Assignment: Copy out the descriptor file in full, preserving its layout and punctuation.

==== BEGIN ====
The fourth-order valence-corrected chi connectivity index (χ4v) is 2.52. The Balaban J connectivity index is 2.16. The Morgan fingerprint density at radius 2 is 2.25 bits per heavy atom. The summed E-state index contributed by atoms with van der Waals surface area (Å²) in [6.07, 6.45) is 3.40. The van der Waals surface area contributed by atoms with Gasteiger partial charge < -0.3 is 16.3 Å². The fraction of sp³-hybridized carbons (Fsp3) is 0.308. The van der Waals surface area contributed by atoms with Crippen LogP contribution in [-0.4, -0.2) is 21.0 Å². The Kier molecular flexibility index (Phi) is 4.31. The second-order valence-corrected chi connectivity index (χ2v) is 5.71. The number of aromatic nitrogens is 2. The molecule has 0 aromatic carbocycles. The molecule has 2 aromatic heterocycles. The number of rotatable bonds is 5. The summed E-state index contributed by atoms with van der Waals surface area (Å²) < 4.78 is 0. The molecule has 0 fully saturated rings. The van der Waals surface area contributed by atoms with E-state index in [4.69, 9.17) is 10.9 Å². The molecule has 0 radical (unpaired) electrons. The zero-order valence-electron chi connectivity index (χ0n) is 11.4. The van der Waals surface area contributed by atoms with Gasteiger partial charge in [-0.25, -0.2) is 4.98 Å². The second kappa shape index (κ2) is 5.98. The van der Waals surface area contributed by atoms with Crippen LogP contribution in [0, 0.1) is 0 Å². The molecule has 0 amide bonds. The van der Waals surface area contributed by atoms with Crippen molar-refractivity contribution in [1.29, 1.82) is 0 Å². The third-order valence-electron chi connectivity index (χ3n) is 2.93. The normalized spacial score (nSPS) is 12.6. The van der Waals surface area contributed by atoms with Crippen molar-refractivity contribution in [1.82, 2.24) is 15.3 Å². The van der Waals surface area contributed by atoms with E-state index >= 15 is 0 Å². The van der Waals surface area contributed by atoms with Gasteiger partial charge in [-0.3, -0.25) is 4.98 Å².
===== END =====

The fourth-order valence-corrected chi connectivity index (χ4v) is 2.52. The Balaban J connectivity index is 2.16. The Morgan fingerprint density at radius 2 is 2.25 bits per heavy atom. The summed E-state index contributed by atoms with van der Waals surface area (Å²) in [6.07, 6.45) is 3.40. The van der Waals surface area contributed by atoms with Gasteiger partial charge < -0.3 is 16.3 Å². The fraction of sp³-hybridized carbons (Fsp3) is 0.308. The van der Waals surface area contributed by atoms with Crippen LogP contribution in [-0.4, -0.2) is 21.0 Å². The Kier molecular flexibility index (Phi) is 4.31. The second-order valence-corrected chi connectivity index (χ2v) is 5.71. The number of aromatic nitrogens is 2. The molecule has 0 aromatic carbocycles. The molecule has 2 aromatic heterocycles. The number of rotatable bonds is 5. The summed E-state index contributed by atoms with van der Waals surface area (Å²) < 4.78 is 0. The molecule has 0 fully saturated rings. The van der Waals surface area contributed by atoms with E-state index in [4.69, 9.17) is 10.9 Å². The molecule has 0 radical (unpaired) electrons. The zero-order valence-electron chi connectivity index (χ0n) is 11.4. The van der Waals surface area contributed by atoms with Gasteiger partial charge in [-0.25, -0.2) is 4.98 Å². The second kappa shape index (κ2) is 5.98. The van der Waals surface area contributed by atoms with Crippen LogP contribution in [0, 0.1) is 0 Å². The molecule has 0 amide bonds. The van der Waals surface area contributed by atoms with Crippen molar-refractivity contribution in [1.29, 1.82) is 0 Å². The third-order valence-electron chi connectivity index (χ3n) is 2.93. The normalized spacial score (nSPS) is 12.6. The van der Waals surface area contributed by atoms with Crippen molar-refractivity contribution in [1.82, 2.24) is 15.3 Å². The van der Waals surface area contributed by atoms with E-state index >= 15 is 0 Å². The van der Waals surface area contributed by atoms with Gasteiger partial charge in [-0.3, -0.25) is 4.98 Å².